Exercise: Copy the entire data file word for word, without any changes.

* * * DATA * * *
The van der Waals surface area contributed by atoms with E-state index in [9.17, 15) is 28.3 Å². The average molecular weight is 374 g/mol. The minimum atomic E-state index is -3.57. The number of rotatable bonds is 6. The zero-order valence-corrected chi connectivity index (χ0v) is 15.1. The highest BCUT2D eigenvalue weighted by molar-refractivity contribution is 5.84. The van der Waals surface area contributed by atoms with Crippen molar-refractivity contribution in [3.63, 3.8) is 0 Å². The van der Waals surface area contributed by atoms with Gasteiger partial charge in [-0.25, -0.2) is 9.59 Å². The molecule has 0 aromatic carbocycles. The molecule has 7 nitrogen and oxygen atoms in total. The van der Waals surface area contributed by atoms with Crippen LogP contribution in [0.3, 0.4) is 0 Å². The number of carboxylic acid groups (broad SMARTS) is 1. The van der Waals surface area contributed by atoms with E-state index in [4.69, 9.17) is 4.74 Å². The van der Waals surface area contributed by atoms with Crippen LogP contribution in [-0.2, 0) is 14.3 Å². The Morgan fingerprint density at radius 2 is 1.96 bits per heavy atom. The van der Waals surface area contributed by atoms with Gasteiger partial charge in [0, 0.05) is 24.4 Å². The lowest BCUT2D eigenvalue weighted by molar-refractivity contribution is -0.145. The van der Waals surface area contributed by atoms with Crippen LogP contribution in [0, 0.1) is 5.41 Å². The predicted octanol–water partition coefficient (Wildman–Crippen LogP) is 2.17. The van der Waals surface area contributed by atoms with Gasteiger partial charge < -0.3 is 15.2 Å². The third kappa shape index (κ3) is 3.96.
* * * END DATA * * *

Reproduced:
The van der Waals surface area contributed by atoms with E-state index in [9.17, 15) is 28.3 Å². The average molecular weight is 374 g/mol. The minimum atomic E-state index is -3.57. The number of rotatable bonds is 6. The zero-order valence-corrected chi connectivity index (χ0v) is 15.1. The highest BCUT2D eigenvalue weighted by molar-refractivity contribution is 5.84. The van der Waals surface area contributed by atoms with Crippen molar-refractivity contribution in [3.63, 3.8) is 0 Å². The van der Waals surface area contributed by atoms with Gasteiger partial charge in [-0.25, -0.2) is 9.59 Å². The molecule has 0 aromatic carbocycles. The molecule has 7 nitrogen and oxygen atoms in total. The van der Waals surface area contributed by atoms with Crippen LogP contribution in [0.3, 0.4) is 0 Å². The number of carboxylic acid groups (broad SMARTS) is 1. The van der Waals surface area contributed by atoms with E-state index in [4.69, 9.17) is 4.74 Å². The van der Waals surface area contributed by atoms with Crippen LogP contribution in [-0.2, 0) is 14.3 Å². The Morgan fingerprint density at radius 2 is 1.96 bits per heavy atom. The van der Waals surface area contributed by atoms with Gasteiger partial charge in [0, 0.05) is 24.4 Å². The lowest BCUT2D eigenvalue weighted by molar-refractivity contribution is -0.145. The van der Waals surface area contributed by atoms with Crippen LogP contribution in [0, 0.1) is 5.41 Å². The predicted octanol–water partition coefficient (Wildman–Crippen LogP) is 2.17. The van der Waals surface area contributed by atoms with Gasteiger partial charge < -0.3 is 15.2 Å². The third kappa shape index (κ3) is 3.96.